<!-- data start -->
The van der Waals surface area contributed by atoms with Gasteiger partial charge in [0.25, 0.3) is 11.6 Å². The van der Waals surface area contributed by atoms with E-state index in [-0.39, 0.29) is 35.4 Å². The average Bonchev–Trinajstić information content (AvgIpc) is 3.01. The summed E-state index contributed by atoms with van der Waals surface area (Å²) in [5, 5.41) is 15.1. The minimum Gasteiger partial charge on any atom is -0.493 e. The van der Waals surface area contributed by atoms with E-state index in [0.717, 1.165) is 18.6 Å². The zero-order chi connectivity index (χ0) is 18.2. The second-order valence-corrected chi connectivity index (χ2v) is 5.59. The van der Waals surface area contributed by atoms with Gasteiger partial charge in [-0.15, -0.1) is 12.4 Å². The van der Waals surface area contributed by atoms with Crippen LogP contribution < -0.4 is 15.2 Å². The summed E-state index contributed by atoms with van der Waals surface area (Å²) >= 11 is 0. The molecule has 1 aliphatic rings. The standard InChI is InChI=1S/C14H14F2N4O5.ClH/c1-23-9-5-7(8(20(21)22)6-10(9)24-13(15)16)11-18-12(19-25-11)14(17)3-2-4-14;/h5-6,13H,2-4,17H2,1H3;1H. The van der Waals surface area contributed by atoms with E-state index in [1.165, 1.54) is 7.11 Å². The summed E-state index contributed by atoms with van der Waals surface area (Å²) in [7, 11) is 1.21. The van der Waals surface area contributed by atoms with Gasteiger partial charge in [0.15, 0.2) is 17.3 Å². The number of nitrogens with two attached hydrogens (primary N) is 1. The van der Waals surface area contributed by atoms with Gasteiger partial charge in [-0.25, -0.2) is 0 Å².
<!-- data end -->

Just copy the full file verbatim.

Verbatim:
The van der Waals surface area contributed by atoms with Gasteiger partial charge in [0.25, 0.3) is 11.6 Å². The van der Waals surface area contributed by atoms with E-state index in [-0.39, 0.29) is 35.4 Å². The average Bonchev–Trinajstić information content (AvgIpc) is 3.01. The summed E-state index contributed by atoms with van der Waals surface area (Å²) in [5, 5.41) is 15.1. The minimum Gasteiger partial charge on any atom is -0.493 e. The van der Waals surface area contributed by atoms with E-state index in [0.717, 1.165) is 18.6 Å². The zero-order chi connectivity index (χ0) is 18.2. The second-order valence-corrected chi connectivity index (χ2v) is 5.59. The van der Waals surface area contributed by atoms with Gasteiger partial charge in [-0.15, -0.1) is 12.4 Å². The van der Waals surface area contributed by atoms with Crippen LogP contribution < -0.4 is 15.2 Å². The summed E-state index contributed by atoms with van der Waals surface area (Å²) >= 11 is 0. The molecule has 1 aliphatic rings. The standard InChI is InChI=1S/C14H14F2N4O5.ClH/c1-23-9-5-7(8(20(21)22)6-10(9)24-13(15)16)11-18-12(19-25-11)14(17)3-2-4-14;/h5-6,13H,2-4,17H2,1H3;1H. The van der Waals surface area contributed by atoms with E-state index in [1.165, 1.54) is 7.11 Å². The summed E-state index contributed by atoms with van der Waals surface area (Å²) in [7, 11) is 1.21. The van der Waals surface area contributed by atoms with Gasteiger partial charge in [0.15, 0.2) is 17.3 Å². The number of nitrogens with two attached hydrogens (primary N) is 1. The van der Waals surface area contributed by atoms with Gasteiger partial charge in [-0.25, -0.2) is 0 Å².